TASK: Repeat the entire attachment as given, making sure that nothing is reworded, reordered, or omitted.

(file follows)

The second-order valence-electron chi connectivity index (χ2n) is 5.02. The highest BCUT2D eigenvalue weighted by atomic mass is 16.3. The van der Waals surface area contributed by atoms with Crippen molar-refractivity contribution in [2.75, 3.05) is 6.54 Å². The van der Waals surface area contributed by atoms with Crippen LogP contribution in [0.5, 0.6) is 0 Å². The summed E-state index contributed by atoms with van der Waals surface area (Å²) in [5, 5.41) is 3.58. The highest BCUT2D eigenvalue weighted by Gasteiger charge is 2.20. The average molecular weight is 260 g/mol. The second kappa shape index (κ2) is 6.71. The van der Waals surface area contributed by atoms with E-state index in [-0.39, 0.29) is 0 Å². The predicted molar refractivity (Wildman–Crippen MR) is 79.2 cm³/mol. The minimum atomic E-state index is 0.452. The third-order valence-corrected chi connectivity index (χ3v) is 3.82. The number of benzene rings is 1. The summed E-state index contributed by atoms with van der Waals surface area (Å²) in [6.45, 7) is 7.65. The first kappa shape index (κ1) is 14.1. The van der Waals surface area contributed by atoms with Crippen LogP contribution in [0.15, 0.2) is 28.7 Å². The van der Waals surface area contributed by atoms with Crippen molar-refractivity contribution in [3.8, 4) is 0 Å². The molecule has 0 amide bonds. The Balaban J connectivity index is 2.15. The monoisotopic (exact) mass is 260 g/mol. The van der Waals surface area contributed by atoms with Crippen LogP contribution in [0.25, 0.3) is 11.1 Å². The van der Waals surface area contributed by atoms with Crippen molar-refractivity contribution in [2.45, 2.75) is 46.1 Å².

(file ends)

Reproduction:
The second-order valence-electron chi connectivity index (χ2n) is 5.02. The highest BCUT2D eigenvalue weighted by atomic mass is 16.3. The van der Waals surface area contributed by atoms with Crippen molar-refractivity contribution in [2.75, 3.05) is 6.54 Å². The van der Waals surface area contributed by atoms with Crippen LogP contribution in [0.5, 0.6) is 0 Å². The summed E-state index contributed by atoms with van der Waals surface area (Å²) in [5, 5.41) is 3.58. The highest BCUT2D eigenvalue weighted by Gasteiger charge is 2.20. The average molecular weight is 260 g/mol. The second kappa shape index (κ2) is 6.71. The van der Waals surface area contributed by atoms with E-state index in [-0.39, 0.29) is 0 Å². The predicted molar refractivity (Wildman–Crippen MR) is 79.2 cm³/mol. The minimum atomic E-state index is 0.452. The third-order valence-corrected chi connectivity index (χ3v) is 3.82. The number of benzene rings is 1. The summed E-state index contributed by atoms with van der Waals surface area (Å²) in [6.45, 7) is 7.65. The first kappa shape index (κ1) is 14.1. The van der Waals surface area contributed by atoms with Crippen LogP contribution in [0.15, 0.2) is 28.7 Å². The van der Waals surface area contributed by atoms with Crippen molar-refractivity contribution in [3.8, 4) is 0 Å². The molecule has 0 amide bonds. The Balaban J connectivity index is 2.15. The monoisotopic (exact) mass is 260 g/mol. The van der Waals surface area contributed by atoms with Crippen LogP contribution in [0.25, 0.3) is 11.1 Å². The van der Waals surface area contributed by atoms with Crippen molar-refractivity contribution in [2.45, 2.75) is 46.1 Å².